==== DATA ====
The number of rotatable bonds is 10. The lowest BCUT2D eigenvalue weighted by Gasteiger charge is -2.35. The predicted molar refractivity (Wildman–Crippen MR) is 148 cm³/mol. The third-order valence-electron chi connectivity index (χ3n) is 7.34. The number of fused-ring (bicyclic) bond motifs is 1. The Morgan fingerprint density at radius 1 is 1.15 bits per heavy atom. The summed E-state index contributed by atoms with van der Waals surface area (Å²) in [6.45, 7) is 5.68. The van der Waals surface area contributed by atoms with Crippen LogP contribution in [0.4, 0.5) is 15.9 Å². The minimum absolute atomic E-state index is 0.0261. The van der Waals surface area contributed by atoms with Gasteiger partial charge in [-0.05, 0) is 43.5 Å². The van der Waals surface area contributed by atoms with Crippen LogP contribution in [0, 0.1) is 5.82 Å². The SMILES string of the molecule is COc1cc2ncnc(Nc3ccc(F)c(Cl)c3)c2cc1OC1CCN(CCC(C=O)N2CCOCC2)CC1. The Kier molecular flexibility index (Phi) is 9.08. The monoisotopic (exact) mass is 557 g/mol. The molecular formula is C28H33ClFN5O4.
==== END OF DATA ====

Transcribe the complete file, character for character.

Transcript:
The number of rotatable bonds is 10. The lowest BCUT2D eigenvalue weighted by Gasteiger charge is -2.35. The predicted molar refractivity (Wildman–Crippen MR) is 148 cm³/mol. The third-order valence-electron chi connectivity index (χ3n) is 7.34. The number of fused-ring (bicyclic) bond motifs is 1. The Morgan fingerprint density at radius 1 is 1.15 bits per heavy atom. The summed E-state index contributed by atoms with van der Waals surface area (Å²) in [6.45, 7) is 5.68. The van der Waals surface area contributed by atoms with Crippen LogP contribution in [0.4, 0.5) is 15.9 Å². The minimum absolute atomic E-state index is 0.0261. The van der Waals surface area contributed by atoms with Gasteiger partial charge in [-0.05, 0) is 43.5 Å². The van der Waals surface area contributed by atoms with Crippen LogP contribution in [0, 0.1) is 5.82 Å². The SMILES string of the molecule is COc1cc2ncnc(Nc3ccc(F)c(Cl)c3)c2cc1OC1CCN(CCC(C=O)N2CCOCC2)CC1. The Kier molecular flexibility index (Phi) is 9.08. The monoisotopic (exact) mass is 557 g/mol. The molecular formula is C28H33ClFN5O4.